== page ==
Stella's punch is slush

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Mayor Scott Avedisian was on his cell phone. The snow had changed to rain that ticked heavily on the windshield as the wipers flicked back and forth.

DPW director and chief of staff David Picozzi was at the wheel. He was stopped in front of Ward 7 Councilman Steve McAllister’s home in Nausauket.

“Welcome to Dave’s big snow adventures,” Avedisian said into the phone.

Moments later McAllister emerged wearing a hooded coat, boots and gloves, which he really won’t need in the warmth of the Tahoe. This was McAllister’s introduction to a storm that was forecast to deliver a one-two punch of 12 to 18 inches of snow and steady winds of 35 mph, gusting to 50 mph. But forecasts aren’t always precise, and Picozzi was thankful for that. Snow changed to rain sooner than initially thought and while it made for heavy, mushy stuff, once roads were cleared they would stay that way. Of course, even then, Picozzi knew people would push snow into the street and cleanup crews would have to return.

“It looks like we’re getting lucky,” says Picozzi as soon as McAllister closed the door. Picozzi did a mental calculation. He figured if the storm was spent by 4 p.m., the cleanup will be finished by 9 and everyone can go home. It all came together even quicker than that.

Picozzi said Wednesday crews were sent home by 6:30 to 7 p.m. and that the operation shifted from plowing to clearing storm drains to prevent street flooding.

Drivers for the city’s 15 sanders reported for work at 3 a.m. Tuesday. They pre-treated many of the main arteries. The rest of the work force, including personnel from parks and recreation, water and sewer, reported at 6. Heavy snow started falling by 8 and, at least in Warwick, was all rain by 11:40. Totally, between 64 pieces of city equipment and another 20 private contractors, Picozzi said a combination of 84 trucks, front-end loaders and even a grader, which Picozzi drove later in the afternoon, were on the front line.

“We’ll show you the worst road first,” suggested Avedisian.

Picozzi didn’t need an explanation. He went straight to Harbour Lane in Chepiwanoxet. The narrow steep drive that ends at Greenwich Bay didn’t show as much as a footprint. It hadn’t been touched and Picozzi knew it wouldn’t be until later in the day.

The city learned the hazards of Harbour Lane more than 20 years ago. The date is recorded somewhere but the circumstances of the event are as clear as if they happened yesterday. Behind the wheel of a 1978 Ford Crew Cab, the driver started down the slippery incline only to discover he couldn’t stop. The truck veered off the road and onto the porch of a seaside home, where it fortunately stopped. The residents, Avedisian recalled, were at the table having lunch and graciously invited the driver and others who rushed to the scene in for coffee. There have been other mishaps clearing snow on the lane, but none so dramatic. The city now uses a snow blower to do the job.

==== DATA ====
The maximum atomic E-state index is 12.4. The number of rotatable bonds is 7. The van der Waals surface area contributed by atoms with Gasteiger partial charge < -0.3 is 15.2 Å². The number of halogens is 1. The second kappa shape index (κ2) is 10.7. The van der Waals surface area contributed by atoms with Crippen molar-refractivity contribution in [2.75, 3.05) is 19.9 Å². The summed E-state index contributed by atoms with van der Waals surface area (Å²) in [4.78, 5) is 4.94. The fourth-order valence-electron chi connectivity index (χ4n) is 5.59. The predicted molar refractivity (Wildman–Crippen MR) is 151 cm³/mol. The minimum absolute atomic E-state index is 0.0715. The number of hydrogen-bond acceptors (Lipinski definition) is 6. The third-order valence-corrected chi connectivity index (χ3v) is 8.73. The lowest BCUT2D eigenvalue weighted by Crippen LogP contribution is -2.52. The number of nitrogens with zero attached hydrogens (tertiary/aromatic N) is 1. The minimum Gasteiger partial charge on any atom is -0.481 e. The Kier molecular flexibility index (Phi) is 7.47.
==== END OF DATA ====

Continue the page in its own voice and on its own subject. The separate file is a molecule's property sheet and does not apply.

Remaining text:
Plows had made at least one pass throughout the rest of the roads in the neighborhood. That’s part of the plan, said Picozzi, “open up roads in case of an emergency.” What people often don’t accept, he added, is that the plow may not return for an extended period because they have a designed route and deviating from it would delay the process.

McAllister questions if crews work in shifts.

That’s not the case, explains Picozzi, “they stay on until the job’s done.” Also, he notes, there was a time when the private contractors couldn’t be counted on if they were offered higher pay elsewhere. That changed when the city guaranteed privates a lump sum payment of $500 at the end of the season whether they were called in or not. That payment has been increased to $1,000, which Picozzi said should cover insurance costs.

From Chepiwanoxet, Picozzi took a spin through Cowesett and then cutting down to Hardig Road to cross Centerville Road and check on the Toll Gate Complex, school crews have done a good job of plowing roads there.

A priority, said Avedisian, is Toll Gate Road, as maintaining access to Kent Hospital is a priority. Picozzi said a plow is assigned to keeping Toll Gate Road and Commonwealth Avenue open.

Unlike some other storms, crews found the job not complicated by traffic. Avedisian said Gov. Raimondo did a good job in telling people not to get on the roads unless they absolutely had to. City Hall was staffed until noon and, as Avedisian noted, the switchboard was virtually quiet. He noted that many businesses were closed.

After 45 minutes on the road where everything was running smoothly, Picozzi circled back to Nausauket. McAllister slipped out. He was warmed up and ready to do some shoveling.

On Wednesday Picozzi reported “all went well.” He said the storm wasn’t “very expensive” as the crews were all on straight time.

“Hopefully, this is it [for winter],” he said, adding that he’s now gearing up to sweep streets and resume yard waste collections.

“Spring comes Tuesday,” he said.

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